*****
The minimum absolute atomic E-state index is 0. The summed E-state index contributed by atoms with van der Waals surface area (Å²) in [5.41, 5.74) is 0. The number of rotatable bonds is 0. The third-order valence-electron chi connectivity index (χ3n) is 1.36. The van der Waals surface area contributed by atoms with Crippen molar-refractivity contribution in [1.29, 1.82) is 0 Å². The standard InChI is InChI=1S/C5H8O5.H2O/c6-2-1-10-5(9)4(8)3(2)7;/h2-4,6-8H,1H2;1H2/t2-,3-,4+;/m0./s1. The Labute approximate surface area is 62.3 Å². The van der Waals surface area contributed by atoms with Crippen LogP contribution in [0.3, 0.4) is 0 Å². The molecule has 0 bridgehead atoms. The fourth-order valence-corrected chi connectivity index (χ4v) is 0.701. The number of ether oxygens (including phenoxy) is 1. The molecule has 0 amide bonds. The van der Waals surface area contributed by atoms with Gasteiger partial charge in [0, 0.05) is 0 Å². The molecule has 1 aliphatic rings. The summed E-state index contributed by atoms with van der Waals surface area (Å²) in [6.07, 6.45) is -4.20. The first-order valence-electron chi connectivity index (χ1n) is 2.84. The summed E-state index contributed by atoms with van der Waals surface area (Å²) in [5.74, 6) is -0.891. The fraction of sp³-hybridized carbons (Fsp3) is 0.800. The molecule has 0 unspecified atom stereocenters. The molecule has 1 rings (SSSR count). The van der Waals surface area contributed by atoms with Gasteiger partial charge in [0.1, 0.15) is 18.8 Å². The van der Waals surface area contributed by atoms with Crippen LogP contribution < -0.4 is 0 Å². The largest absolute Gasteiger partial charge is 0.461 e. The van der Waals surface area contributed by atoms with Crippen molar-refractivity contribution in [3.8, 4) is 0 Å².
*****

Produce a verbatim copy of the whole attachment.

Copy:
The minimum absolute atomic E-state index is 0. The summed E-state index contributed by atoms with van der Waals surface area (Å²) in [5.41, 5.74) is 0. The number of rotatable bonds is 0. The third-order valence-electron chi connectivity index (χ3n) is 1.36. The van der Waals surface area contributed by atoms with Crippen molar-refractivity contribution in [1.29, 1.82) is 0 Å². The standard InChI is InChI=1S/C5H8O5.H2O/c6-2-1-10-5(9)4(8)3(2)7;/h2-4,6-8H,1H2;1H2/t2-,3-,4+;/m0./s1. The Labute approximate surface area is 62.3 Å². The van der Waals surface area contributed by atoms with Crippen LogP contribution in [0.3, 0.4) is 0 Å². The molecule has 0 bridgehead atoms. The fourth-order valence-corrected chi connectivity index (χ4v) is 0.701. The number of ether oxygens (including phenoxy) is 1. The molecule has 0 amide bonds. The van der Waals surface area contributed by atoms with Gasteiger partial charge in [0, 0.05) is 0 Å². The molecule has 1 aliphatic rings. The summed E-state index contributed by atoms with van der Waals surface area (Å²) in [6.07, 6.45) is -4.20. The first-order valence-electron chi connectivity index (χ1n) is 2.84. The summed E-state index contributed by atoms with van der Waals surface area (Å²) in [5.74, 6) is -0.891. The fraction of sp³-hybridized carbons (Fsp3) is 0.800. The molecule has 0 unspecified atom stereocenters. The molecule has 1 rings (SSSR count). The van der Waals surface area contributed by atoms with Gasteiger partial charge in [0.1, 0.15) is 18.8 Å². The van der Waals surface area contributed by atoms with Crippen LogP contribution < -0.4 is 0 Å². The largest absolute Gasteiger partial charge is 0.461 e. The van der Waals surface area contributed by atoms with Crippen molar-refractivity contribution in [3.8, 4) is 0 Å².